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Scientists Engineer Baker’s Yeast to Eat Plant Fats / December 5, 2001 / News from the USDA Agricultural Research Service

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Scientists Engineer Baker’s Yeast to Eat Plant Fats

By Jan Suszkiw
December 5, 2001

Common baker's yeast, Saccharomyces cerevisiae, is best known for helping ferment beer and leaven bread. Now, Agricultural Research Service scientists are working to expand on its applications.

At the ARS Southern Regional Research Center in New Orleans, La., scientists have altered the yeast’s metabolism with plant genes for converting vegetable oil fats (lipids) into value-added byproducts. Eventually, harnessing the yeast’s metabolism on an industrial scale could help open new market outlets for oilseed crops such as soybeans, cotton and linseed, according to John Dyer, a chemist at the ARS center’s Commodity Utilization Research Unit.

Ordinarily, baker's yeast has little need for lipids except to reinforce cell walls or store energy. It's a diet of sugars and carbohydrates that really gets the yeast going--and producing the carbon dioxide and alcohol that bakers and brewers so desire.

But when modified with desaturase enzymes from plants, including Arabidopis, and then "fed" a diet of vegetable oil fatty acids, the altered yeast's lipid storage increases up to sevenfold. Depending on which desaturases are activated, and the growth conditions scientists create, the yeast's metabolism converts the lipids into valuable byproducts such as alpha eleostearic acid--a main tung oil component--and alpha linolenic acid. The latter byproduct is an omega 3 fatty acid that’s been shown to protect against heart disease and cancer.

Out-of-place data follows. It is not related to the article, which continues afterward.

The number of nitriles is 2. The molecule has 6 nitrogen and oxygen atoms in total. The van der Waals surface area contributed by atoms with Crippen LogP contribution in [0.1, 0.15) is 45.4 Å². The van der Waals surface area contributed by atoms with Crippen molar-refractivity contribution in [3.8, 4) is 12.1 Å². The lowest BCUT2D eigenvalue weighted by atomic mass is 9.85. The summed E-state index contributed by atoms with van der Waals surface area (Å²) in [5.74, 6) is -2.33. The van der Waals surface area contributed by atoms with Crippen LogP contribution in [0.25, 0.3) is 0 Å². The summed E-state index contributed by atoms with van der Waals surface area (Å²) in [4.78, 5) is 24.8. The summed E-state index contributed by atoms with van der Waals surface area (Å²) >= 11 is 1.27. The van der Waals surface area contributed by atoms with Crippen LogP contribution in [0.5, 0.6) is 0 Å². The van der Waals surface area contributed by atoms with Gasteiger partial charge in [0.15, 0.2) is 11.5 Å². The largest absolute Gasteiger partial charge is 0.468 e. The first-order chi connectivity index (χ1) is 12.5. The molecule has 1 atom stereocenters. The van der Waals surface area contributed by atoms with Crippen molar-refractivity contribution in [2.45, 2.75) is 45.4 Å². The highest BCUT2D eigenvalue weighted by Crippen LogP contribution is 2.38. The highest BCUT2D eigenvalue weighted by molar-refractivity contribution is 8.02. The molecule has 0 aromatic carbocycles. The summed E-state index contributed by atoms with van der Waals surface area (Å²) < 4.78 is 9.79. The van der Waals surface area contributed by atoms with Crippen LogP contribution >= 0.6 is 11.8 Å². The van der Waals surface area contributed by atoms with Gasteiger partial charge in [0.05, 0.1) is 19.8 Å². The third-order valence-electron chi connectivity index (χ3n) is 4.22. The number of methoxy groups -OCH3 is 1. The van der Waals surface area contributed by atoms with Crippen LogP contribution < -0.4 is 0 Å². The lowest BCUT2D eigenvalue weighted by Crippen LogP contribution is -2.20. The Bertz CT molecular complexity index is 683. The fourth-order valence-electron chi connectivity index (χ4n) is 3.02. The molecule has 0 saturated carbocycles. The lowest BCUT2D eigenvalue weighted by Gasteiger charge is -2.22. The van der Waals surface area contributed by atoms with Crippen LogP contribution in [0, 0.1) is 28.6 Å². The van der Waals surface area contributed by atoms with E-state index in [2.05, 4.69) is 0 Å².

Refining the procedures further should allow for larger-scale production of these valuable lipid compounds in yeasts, according to Dyer. For tung oil, this eventually could mean a way to supplement U.S. imports from China and South America. Amid fluctuating prices and quality, such imports supply most of the 1 million pounds of tung oil now used in U.S. paints, resins, inks and wood finishes. Damage caused to tung tree orchards in the southern United States by Hurricane Camille in 1969 virtually crippled America’s domestic supply.

ARS is the U.S. Department of Agriculture's main scientific research agency.

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